"traveling. this makes men wiser, but less happy. when men of sober age travel, they gather knowledge which they may apply usefully for their country, but they are subject ever after to recollections mixed with regret, their affections are weakened by being extended over more objects, and they learn new habits which cannot be gratified when they return home. their eyes are forever turned back to the object they have lost, and its recollection poisons the residue of their lives." thomas jefferson 1787

the travelers curse is very real and something i've dealt with ever since returning from my cross country bicycle escapade in two thousand and seven; it hit me hard again coming home after this most recent road trip.

the problem lies with the ease, and often necessity, of only seeing the absolute best in both people and places when on the road. be it an hour, a day, a week, or even a month, it is almost effortless to enjoy every damn second of traveling. you get to see the sights you want to and interact with people who strike your interest.

i can look back at all the beauty i've set my eyes on; riding my bicycle up highway one in california, watching water barrel over the great falls in virginia, dolphins following beside our boat in florida, the endless palette of colors that covers the hillsides of new hampshire in fall, and the towering grand tetons in wyoming. 

i can think back to all the weird and exciting encounters i've shared with strangers. frank and sally, the farmer and his school teacher wife who invited me in for blt's when i was riding by their home in rural pennsylvania. arturo, the guy who was already at the top of emory peak in big bend when i made it to the summit and immediately tossed me a beer. spencer, the eighteen year old on the train in arizona who had just left everything to work at a wilderness camp. alan, the man in san diego who caught wind i was looking for a place to stay and offered up his house boat for the night. 

i get to cherry pick the memories i want to keep, travel and the people you meet on the road are not demanding and when i look back it all seems like some marvelous dream. and that's the difficulty, this uncomplicated feeling of wandering is just that, uncomplicated. i never see the mundane in and outs of day to day life in these places. i'm exploring, everything is new and fresh and exciting. and the people i meet leave a lasting impression because they offer me something when i need it most. i get to create the image i want of them because i only met them for a brief moment in time. i don't get to see how they handle sitting behind their desk for eight hours, just as they don't get to see me watch an entire netflix series in one night.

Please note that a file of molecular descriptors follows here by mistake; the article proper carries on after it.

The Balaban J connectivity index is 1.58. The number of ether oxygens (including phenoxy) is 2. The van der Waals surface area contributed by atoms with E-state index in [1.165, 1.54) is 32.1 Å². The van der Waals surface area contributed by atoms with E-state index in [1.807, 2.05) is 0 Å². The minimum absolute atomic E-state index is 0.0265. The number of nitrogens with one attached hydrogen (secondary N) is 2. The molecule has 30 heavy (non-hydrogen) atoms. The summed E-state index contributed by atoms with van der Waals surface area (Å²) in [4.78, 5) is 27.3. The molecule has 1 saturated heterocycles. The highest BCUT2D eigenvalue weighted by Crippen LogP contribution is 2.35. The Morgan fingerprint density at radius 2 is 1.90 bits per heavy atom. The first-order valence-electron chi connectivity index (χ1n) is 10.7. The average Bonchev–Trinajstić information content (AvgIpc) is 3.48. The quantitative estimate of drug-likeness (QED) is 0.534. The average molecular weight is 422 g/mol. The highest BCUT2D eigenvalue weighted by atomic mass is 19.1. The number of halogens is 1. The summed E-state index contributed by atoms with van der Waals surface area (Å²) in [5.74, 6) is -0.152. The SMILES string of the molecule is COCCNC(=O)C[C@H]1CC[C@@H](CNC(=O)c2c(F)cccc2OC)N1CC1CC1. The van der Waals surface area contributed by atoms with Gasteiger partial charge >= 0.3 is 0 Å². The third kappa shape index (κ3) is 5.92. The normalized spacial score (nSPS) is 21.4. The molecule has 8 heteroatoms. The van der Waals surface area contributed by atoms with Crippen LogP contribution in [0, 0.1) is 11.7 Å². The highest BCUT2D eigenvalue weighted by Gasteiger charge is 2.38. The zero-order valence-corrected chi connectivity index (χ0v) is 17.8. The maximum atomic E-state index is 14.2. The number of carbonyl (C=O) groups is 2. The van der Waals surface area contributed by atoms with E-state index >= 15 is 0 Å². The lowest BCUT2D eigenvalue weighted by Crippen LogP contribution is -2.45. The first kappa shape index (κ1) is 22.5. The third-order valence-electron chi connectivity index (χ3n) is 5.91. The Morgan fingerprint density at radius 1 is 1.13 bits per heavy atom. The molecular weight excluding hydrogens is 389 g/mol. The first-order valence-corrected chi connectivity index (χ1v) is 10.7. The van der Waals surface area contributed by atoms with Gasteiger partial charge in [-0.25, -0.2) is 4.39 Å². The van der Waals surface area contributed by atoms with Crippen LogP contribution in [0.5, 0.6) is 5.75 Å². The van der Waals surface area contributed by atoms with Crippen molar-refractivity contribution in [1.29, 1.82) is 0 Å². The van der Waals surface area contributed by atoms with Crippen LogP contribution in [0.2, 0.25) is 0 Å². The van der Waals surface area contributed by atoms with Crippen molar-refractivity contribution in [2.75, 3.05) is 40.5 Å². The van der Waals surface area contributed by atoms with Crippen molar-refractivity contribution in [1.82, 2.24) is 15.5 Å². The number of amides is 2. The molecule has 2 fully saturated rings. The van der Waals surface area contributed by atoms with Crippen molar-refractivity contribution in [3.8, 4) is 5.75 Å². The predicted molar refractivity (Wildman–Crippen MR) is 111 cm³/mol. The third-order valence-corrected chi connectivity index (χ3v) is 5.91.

wyoming camp camping road trip america yall vsco olympus pawlowski corn

but eventually you long for a home, a community, a routine, or you run out of cash for the month, maybe your vehicle is out of commission, or you have to get back to work on monday. 

and that's when the curse kicks in. your mind and heart are full of all these moments of grandeur; the sights, the sounds, the smells, the people. but no one place has them all.

but the one thing that travel will never fulfill for me, nor would i want it to, is that sense of community. a cradle, a place where people embrace your idiosyncrasies, where friends are there to hold you up even when you're falling hard. i think anyone who wanders can agree that the longing to experience new frontiers is something we'll never shake; nor should we. but when the curse rears its ugly head i've learned that turning to my community is the best thing for my soul and perhaps the only thing that gets me through it.